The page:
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Nihad Quali (1928-1993)

 

Nihad Quali was born and raised in Damascus. Upon completing his education he co-founded an amateur theatrical group in 1954 called the Orient Club Theater. The group adapted classic plays and performed them in Damascus for a limited income and audience. In 1957, they achieved success through producing a show that Quali had written called Lawla al-Nisaa? (What if it were not for Women?) In 1958 he wrote and produced another play entitled Thaman al-Huriyya (The Price of Freedom) which was performed in Cairo shortly after Syria and Egypt merged to form the United Arab Republic (UAR) in 1958. The following year, UAR Minister of Culture Salah al-Din al-Bitar delegated him to establish the National Syrian Theater. Quali complied, and established the first group of professional Syrian actors in January 1960. One month later, the Syrian National Television was created, and its Director Sabah Qabbani delegated him to star in a low-budget mini-series with Doreid Lahham, a then-amateur action, entitled Sahrat Dimashq (Evening of Damascus). The show was an instant hit, leading to two other shows in 1961 and 1962 that became Arabic classics.



Nihad Quali and Doreid Lahham established a comical duet, modeled after Laurel & Hardy, and performed their first movie in 1961. It co-stared the Syrian singer Fahd Ballan and the Lebanese starlet Sabah, and became an instant classic. It kept playing in Syrian and Lebanese cinemas for one year and a half, breaking a record in Arabic movie history. Quali and Lahham produced twenty-one other movies, often co-starring leading Egyptian and Lebanese actors and actresses. Among others, they acted with the Egyptian comedian Samir Ghanem, the starl Nabila Obeid, the singer Shadya, and the Egyptian movie queen Mariam Fakhr al-Din. Quali wrote most of the works, along the all television series and their characters. He created two characters, Husni al-Bourazan and Ghawar al-Tawsheh, for himself and Lahham respectively, who became household names in the Arab world. Tawsheh was a clown and prankster who always finds himself competing with Bourazan for something--a bride, a job, or money. Often, he outflanks Quali with practical jokes and humerous schemes.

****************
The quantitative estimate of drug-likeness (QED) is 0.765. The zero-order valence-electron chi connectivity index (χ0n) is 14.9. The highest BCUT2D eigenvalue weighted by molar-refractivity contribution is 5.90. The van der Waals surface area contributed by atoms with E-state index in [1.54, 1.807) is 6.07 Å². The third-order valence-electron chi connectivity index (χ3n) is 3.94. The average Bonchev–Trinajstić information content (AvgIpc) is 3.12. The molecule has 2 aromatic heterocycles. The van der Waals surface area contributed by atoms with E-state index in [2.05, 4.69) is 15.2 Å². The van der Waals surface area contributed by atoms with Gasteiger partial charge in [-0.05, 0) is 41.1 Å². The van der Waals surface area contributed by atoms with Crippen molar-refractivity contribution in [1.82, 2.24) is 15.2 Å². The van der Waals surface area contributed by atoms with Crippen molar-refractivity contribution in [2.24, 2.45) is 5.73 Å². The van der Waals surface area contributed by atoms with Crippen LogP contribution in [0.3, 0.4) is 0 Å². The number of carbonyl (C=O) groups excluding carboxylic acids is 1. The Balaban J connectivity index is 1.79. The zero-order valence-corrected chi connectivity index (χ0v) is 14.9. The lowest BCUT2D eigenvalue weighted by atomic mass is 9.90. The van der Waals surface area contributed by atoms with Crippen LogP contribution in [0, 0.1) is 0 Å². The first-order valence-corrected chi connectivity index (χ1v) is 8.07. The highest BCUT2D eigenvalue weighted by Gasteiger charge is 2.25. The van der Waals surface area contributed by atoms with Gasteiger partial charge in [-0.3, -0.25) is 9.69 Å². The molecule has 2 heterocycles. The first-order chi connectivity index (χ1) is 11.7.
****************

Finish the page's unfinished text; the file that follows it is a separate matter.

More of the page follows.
In 1974, "Doreid & Nihad," moved into theater, and collaborated with the political playwright Mohammad al-Maghout. Quali created characters, Lahham directed, and Maghout wrote the script for two shows that became classics in modern Arabic theatre. In 1974, the three men produced Dai’at Tishreen (October Village), which eulogized the Arabi-Israeli war of 1973, and recounted the coup d’etats that rocked Syria in the 1950s, leading to the defeat of 1967. In 1976 they produced Ghorba, which dealt with the massive Arab emigration that was taking place in the 1970s. The two shows were performed in every Arab country and even toured Europe and the Americas, playing for the large Arab émigré communities. In 1977, Quali quarreled with an army officer in a Damascus nightclub who beat him and left him partly paralyzed. He continued to perform Ghorba while in half-paralysis and retired from acting in 1979. President Hafez al-Asad sent him to the United States for treatment but he remained in illness and spent the remainder of his years writing short comedies for Samer, a children’s magazine published in Beirut. In 1991, he tried acting in a show with Lahham entitled Awdet Doreid wa Nihad (The Return of Doreid and Nihad) but due to illness he was unable to film the program and died in 1993 with it uncompleted.

 

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